Vaccination against polio and measles is opposed by many conservative Islamic elements in northern Nigeria. A consequence is that polio remains endemic; there were 122 cases in 2012, over half of the global total. A measles outbreak in northern Nigeria earlier this year killed thirty-six children and infected over 4,000 between February 16 and March 9. Health officials say this is a direct result of parents refusing to vaccinate their children. While popular opposition to vaccination has many roots, they are primarily political and social in nature.
My colleague at the Council on Foreign Relations, Laurie Garrett, has called to my attention an excellent analysis of northern Nigerian opposition to polio vaccination that was published by the Integrated Regional Information Networks (IRIN). In addition to a discussion of the shortcomings of some of the earlier vaccination campaigns, the article correctly identifies the Nigerian suspicion of the West as fed by memories of colonialism, questionable pharmaceutical trials by a Western company almost two decades ago, and what many Nigerian Muslims regard as a U.S. war against Islam in Iraq and Afghanistan.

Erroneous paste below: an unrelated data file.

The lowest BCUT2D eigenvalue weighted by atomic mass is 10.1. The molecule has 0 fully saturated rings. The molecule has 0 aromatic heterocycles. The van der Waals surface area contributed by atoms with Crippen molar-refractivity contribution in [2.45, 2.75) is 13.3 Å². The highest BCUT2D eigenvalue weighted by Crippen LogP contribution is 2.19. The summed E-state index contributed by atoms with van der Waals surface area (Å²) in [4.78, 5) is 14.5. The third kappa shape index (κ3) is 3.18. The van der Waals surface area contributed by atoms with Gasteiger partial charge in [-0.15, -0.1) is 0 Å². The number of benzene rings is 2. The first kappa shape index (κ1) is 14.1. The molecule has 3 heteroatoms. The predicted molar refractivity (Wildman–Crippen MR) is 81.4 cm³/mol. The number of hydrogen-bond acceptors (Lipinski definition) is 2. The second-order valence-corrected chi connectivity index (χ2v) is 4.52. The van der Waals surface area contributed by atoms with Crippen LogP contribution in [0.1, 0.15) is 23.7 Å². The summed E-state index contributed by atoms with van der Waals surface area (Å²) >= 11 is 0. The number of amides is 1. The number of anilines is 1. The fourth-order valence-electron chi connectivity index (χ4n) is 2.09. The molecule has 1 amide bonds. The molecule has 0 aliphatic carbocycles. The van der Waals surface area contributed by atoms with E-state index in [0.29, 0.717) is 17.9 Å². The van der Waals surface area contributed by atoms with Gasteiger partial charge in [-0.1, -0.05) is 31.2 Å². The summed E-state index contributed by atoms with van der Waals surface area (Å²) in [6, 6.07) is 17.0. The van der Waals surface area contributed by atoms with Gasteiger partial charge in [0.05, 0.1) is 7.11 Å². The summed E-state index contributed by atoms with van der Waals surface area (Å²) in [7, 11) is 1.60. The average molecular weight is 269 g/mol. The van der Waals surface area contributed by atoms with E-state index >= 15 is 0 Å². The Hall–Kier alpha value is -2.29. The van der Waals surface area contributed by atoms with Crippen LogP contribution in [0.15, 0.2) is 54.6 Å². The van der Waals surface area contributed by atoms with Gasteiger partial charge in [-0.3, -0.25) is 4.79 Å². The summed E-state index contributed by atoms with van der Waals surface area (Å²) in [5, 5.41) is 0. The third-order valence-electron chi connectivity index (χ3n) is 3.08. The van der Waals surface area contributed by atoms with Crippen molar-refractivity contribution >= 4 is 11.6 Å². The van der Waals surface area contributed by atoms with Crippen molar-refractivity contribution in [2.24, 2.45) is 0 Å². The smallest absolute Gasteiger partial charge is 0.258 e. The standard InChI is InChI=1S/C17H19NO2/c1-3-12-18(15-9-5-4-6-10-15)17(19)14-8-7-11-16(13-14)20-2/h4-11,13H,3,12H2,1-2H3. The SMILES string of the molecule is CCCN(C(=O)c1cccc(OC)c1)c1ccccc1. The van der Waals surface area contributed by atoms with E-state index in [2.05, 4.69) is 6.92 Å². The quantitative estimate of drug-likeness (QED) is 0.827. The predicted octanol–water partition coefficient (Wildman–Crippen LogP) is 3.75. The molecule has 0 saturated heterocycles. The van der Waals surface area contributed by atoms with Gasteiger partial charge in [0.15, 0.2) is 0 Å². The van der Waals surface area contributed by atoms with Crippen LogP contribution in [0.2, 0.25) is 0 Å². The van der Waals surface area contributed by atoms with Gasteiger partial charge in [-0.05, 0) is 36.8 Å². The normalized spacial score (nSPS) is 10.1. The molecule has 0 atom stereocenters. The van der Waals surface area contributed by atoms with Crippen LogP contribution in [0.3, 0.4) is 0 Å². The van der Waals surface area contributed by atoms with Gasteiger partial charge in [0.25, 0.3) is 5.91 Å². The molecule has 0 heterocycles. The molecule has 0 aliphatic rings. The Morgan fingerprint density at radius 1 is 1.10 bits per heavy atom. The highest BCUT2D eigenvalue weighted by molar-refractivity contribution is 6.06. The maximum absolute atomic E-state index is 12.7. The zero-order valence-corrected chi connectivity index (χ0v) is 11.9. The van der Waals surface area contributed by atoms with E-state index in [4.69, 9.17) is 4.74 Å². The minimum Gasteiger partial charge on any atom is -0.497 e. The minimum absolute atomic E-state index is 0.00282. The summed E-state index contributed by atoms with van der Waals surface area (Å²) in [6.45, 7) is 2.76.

Skeptics in the region allege that a Western motive for promoting vaccination is the intentional decreasing of male fertility through vaccination to reduce Muslim birth rates. IRIN has also issued an excellent analysis of the opposition to the measles vaccination, where the dynamic is similar to that of opposition to polio vaccination. IRIN makes the important point that polio and measles vaccines are often confused in the popular mind.
While there is little in the reports that is new to those who follow polio in northern Nigeria, IRIN’s analysis is the most comprehensive and lucid I have seen available to non-specialists. In my view, however, the analysis may over-emphasize the effects of the U.S. role in Iraq and Afghanistan, and not emphasize enough the northern regional suspicion of the federal government in Abuja, which is a primary sponsor of both vaccination programs. I am also a bit skeptical that, more than fifty years after the British left Nigeria, colonial memories play much of a role.